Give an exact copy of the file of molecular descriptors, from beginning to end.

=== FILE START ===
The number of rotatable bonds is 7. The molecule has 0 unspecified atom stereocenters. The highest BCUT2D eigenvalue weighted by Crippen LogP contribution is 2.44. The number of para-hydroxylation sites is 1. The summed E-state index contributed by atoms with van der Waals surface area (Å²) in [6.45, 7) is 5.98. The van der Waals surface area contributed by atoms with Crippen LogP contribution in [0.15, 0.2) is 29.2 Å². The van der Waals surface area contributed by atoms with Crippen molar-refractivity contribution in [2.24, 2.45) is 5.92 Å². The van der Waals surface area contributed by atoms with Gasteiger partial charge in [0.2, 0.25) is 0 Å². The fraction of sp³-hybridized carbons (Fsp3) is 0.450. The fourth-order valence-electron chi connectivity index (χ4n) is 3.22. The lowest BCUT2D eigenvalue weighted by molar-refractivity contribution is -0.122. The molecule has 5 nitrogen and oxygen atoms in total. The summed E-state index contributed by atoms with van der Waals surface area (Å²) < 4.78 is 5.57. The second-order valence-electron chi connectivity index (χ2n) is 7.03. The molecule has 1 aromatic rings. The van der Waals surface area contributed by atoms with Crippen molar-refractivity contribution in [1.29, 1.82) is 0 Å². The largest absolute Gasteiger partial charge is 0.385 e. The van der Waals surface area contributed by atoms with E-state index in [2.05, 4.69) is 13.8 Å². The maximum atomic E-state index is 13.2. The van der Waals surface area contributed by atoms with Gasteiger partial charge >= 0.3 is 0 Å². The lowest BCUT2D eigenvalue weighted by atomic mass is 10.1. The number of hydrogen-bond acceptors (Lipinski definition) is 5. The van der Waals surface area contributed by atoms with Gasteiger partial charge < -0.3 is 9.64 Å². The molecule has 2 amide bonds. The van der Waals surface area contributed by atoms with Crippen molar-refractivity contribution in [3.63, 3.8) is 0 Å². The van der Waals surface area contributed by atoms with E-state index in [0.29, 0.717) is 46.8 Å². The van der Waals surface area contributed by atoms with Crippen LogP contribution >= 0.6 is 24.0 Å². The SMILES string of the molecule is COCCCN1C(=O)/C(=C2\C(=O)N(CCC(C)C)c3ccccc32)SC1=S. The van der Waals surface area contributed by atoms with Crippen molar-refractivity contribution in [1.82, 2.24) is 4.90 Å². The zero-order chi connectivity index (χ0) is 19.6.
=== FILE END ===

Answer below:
The number of rotatable bonds is 7. The molecule has 0 unspecified atom stereocenters. The highest BCUT2D eigenvalue weighted by Crippen LogP contribution is 2.44. The number of para-hydroxylation sites is 1. The summed E-state index contributed by atoms with van der Waals surface area (Å²) in [6.45, 7) is 5.98. The van der Waals surface area contributed by atoms with Crippen LogP contribution in [0.15, 0.2) is 29.2 Å². The van der Waals surface area contributed by atoms with Crippen molar-refractivity contribution in [2.24, 2.45) is 5.92 Å². The van der Waals surface area contributed by atoms with Gasteiger partial charge in [0.2, 0.25) is 0 Å². The fraction of sp³-hybridized carbons (Fsp3) is 0.450. The fourth-order valence-electron chi connectivity index (χ4n) is 3.22. The lowest BCUT2D eigenvalue weighted by molar-refractivity contribution is -0.122. The molecule has 5 nitrogen and oxygen atoms in total. The summed E-state index contributed by atoms with van der Waals surface area (Å²) < 4.78 is 5.57. The second-order valence-electron chi connectivity index (χ2n) is 7.03. The molecule has 1 aromatic rings. The van der Waals surface area contributed by atoms with Crippen molar-refractivity contribution in [1.29, 1.82) is 0 Å². The largest absolute Gasteiger partial charge is 0.385 e. The van der Waals surface area contributed by atoms with E-state index in [2.05, 4.69) is 13.8 Å². The maximum atomic E-state index is 13.2. The van der Waals surface area contributed by atoms with Gasteiger partial charge >= 0.3 is 0 Å². The lowest BCUT2D eigenvalue weighted by atomic mass is 10.1. The number of hydrogen-bond acceptors (Lipinski definition) is 5. The van der Waals surface area contributed by atoms with Gasteiger partial charge < -0.3 is 9.64 Å². The molecule has 2 amide bonds. The van der Waals surface area contributed by atoms with Crippen molar-refractivity contribution in [3.63, 3.8) is 0 Å². The van der Waals surface area contributed by atoms with E-state index in [0.29, 0.717) is 46.8 Å². The van der Waals surface area contributed by atoms with Crippen LogP contribution >= 0.6 is 24.0 Å². The SMILES string of the molecule is COCCCN1C(=O)/C(=C2\C(=O)N(CCC(C)C)c3ccccc32)SC1=S. The van der Waals surface area contributed by atoms with Crippen molar-refractivity contribution in [1.82, 2.24) is 4.90 Å². The zero-order chi connectivity index (χ0) is 19.6.